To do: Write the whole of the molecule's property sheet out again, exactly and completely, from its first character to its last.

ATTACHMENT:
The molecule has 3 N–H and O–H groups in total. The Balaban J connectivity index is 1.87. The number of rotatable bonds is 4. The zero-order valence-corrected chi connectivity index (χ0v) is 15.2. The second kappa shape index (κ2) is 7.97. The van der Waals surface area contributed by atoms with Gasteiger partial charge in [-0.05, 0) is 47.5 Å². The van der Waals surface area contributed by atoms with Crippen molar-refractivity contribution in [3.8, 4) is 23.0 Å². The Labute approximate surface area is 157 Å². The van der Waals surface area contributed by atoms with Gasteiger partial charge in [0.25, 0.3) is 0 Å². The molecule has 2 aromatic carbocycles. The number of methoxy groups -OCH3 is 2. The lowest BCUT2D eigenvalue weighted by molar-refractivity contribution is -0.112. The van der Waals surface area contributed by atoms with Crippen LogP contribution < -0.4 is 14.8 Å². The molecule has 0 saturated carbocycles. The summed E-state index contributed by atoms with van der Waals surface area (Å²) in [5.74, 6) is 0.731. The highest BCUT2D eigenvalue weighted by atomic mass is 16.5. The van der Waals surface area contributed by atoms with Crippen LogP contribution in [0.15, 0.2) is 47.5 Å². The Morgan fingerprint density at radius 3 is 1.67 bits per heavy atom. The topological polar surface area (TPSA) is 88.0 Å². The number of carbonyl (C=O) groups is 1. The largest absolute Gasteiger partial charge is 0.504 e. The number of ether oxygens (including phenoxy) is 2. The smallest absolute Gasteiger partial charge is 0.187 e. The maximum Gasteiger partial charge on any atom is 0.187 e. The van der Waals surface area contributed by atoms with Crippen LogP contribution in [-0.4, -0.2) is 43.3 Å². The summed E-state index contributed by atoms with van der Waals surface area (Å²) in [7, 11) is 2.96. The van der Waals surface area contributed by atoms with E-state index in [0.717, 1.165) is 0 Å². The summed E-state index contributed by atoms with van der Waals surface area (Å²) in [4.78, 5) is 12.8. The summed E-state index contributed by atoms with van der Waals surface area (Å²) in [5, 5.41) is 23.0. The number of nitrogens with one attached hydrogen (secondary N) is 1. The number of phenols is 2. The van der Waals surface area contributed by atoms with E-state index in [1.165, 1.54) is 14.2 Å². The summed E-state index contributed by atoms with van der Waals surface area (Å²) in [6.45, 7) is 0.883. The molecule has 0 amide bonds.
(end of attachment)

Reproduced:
The molecule has 3 N–H and O–H groups in total. The Balaban J connectivity index is 1.87. The number of rotatable bonds is 4. The zero-order valence-corrected chi connectivity index (χ0v) is 15.2. The second kappa shape index (κ2) is 7.97. The van der Waals surface area contributed by atoms with Gasteiger partial charge in [-0.05, 0) is 47.5 Å². The van der Waals surface area contributed by atoms with Crippen molar-refractivity contribution in [3.8, 4) is 23.0 Å². The Labute approximate surface area is 157 Å². The van der Waals surface area contributed by atoms with Gasteiger partial charge in [0.25, 0.3) is 0 Å². The molecule has 2 aromatic carbocycles. The number of methoxy groups -OCH3 is 2. The lowest BCUT2D eigenvalue weighted by molar-refractivity contribution is -0.112. The van der Waals surface area contributed by atoms with Crippen LogP contribution < -0.4 is 14.8 Å². The molecule has 0 saturated carbocycles. The summed E-state index contributed by atoms with van der Waals surface area (Å²) in [5.74, 6) is 0.731. The highest BCUT2D eigenvalue weighted by atomic mass is 16.5. The van der Waals surface area contributed by atoms with Crippen LogP contribution in [0.15, 0.2) is 47.5 Å². The Morgan fingerprint density at radius 3 is 1.67 bits per heavy atom. The topological polar surface area (TPSA) is 88.0 Å². The number of carbonyl (C=O) groups is 1. The largest absolute Gasteiger partial charge is 0.504 e. The number of ether oxygens (including phenoxy) is 2. The smallest absolute Gasteiger partial charge is 0.187 e. The maximum Gasteiger partial charge on any atom is 0.187 e. The van der Waals surface area contributed by atoms with Crippen LogP contribution in [-0.4, -0.2) is 43.3 Å². The summed E-state index contributed by atoms with van der Waals surface area (Å²) in [7, 11) is 2.96. The van der Waals surface area contributed by atoms with E-state index in [0.717, 1.165) is 0 Å². The summed E-state index contributed by atoms with van der Waals surface area (Å²) in [4.78, 5) is 12.8. The summed E-state index contributed by atoms with van der Waals surface area (Å²) in [5, 5.41) is 23.0. The number of nitrogens with one attached hydrogen (secondary N) is 1. The number of phenols is 2. The van der Waals surface area contributed by atoms with E-state index in [1.165, 1.54) is 14.2 Å². The summed E-state index contributed by atoms with van der Waals surface area (Å²) in [6.45, 7) is 0.883. The molecule has 0 amide bonds.